Atherton, Cook say poor preparation behind England's Ashes defeat

England had clawed it's way back into the contest riding a 162-run partnership between Root (89) and Dawid Malan (82) but collapsed on Saturday, losing eight wickets to suffer a heavy defeat at the Gabba in Brisbane.

Former England captain Alastair Cook agreed that wet weather during the build-up to the game had not helped. (File Photo)   -  AP

Former England skipper Michael Atherton said their over-reliance on test skipper Joe Root and a lack of preparation had hurt them in the opening clash of their five-match Ashes series against Australia, which the tourists lost by nine wickets.

England had clawed it's way back into the contest riding a 162-run partnership between Root (89) and Dawid Malan (82) but collapsed on Saturday, losing eight wickets to suffer a heavy defeat at the Gabba in Brisbane.

READ: England docked five WTC points for slow over rate in first Ashes Test

"If you look at England in the last dozen tests... they've become so reliant on Root," Atherton, who captained England in 54 tests, wrote in his column for Sky Sports.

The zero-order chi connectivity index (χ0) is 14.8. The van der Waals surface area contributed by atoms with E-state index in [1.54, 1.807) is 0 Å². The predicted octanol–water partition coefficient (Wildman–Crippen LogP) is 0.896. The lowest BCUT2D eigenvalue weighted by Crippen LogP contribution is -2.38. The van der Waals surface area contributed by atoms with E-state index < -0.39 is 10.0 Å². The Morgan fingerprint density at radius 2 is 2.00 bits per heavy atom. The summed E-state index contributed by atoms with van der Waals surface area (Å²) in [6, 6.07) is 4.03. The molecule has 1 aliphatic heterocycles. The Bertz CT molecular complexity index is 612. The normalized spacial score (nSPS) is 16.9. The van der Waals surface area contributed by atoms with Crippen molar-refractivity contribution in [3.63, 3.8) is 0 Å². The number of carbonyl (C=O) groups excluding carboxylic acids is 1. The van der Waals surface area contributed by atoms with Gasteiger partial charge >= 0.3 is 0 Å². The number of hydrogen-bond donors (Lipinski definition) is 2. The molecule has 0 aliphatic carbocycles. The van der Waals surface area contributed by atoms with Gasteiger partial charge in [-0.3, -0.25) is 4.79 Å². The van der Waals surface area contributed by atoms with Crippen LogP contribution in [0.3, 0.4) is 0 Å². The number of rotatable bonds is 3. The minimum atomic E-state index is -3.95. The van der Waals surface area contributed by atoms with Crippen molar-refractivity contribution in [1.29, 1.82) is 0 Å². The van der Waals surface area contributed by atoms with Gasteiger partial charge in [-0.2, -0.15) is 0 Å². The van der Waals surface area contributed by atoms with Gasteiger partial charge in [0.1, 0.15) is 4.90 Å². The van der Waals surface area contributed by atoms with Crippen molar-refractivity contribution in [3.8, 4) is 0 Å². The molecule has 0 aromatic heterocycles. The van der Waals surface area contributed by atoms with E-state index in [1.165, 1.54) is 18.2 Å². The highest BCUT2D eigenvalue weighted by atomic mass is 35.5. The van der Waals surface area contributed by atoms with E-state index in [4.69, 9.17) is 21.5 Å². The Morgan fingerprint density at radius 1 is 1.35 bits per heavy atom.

"And if England are going to do well in Australia, you'd think he's going to have to have a productive series, but he needs others around him to support him as well.

"Malan batted well ... but England's batting in both innings, other than that one partnership, was poor and that's going to cost them. They were completely under-prepared, and I have a lot of sympathy for them in this regard.

"There is the COVID pandemic which has necessitated the kind of schedule they had but then the torrential rains in Queensland just knocked out the minimal preparation they had been given or had given themselves."

Former England captain Alastair Cook agreed that wet weather during the build-up to the game had not helped.

"You could say that Australia have endured similar issues but that's not quite true," Cook wrote in The Sunday Times.

"We had some figures on BT Sport which showed that since the end of the English summer, their batsmen had faced about 3,600 balls in competitive cricket, while England's top order had faced less than a quarter of that."

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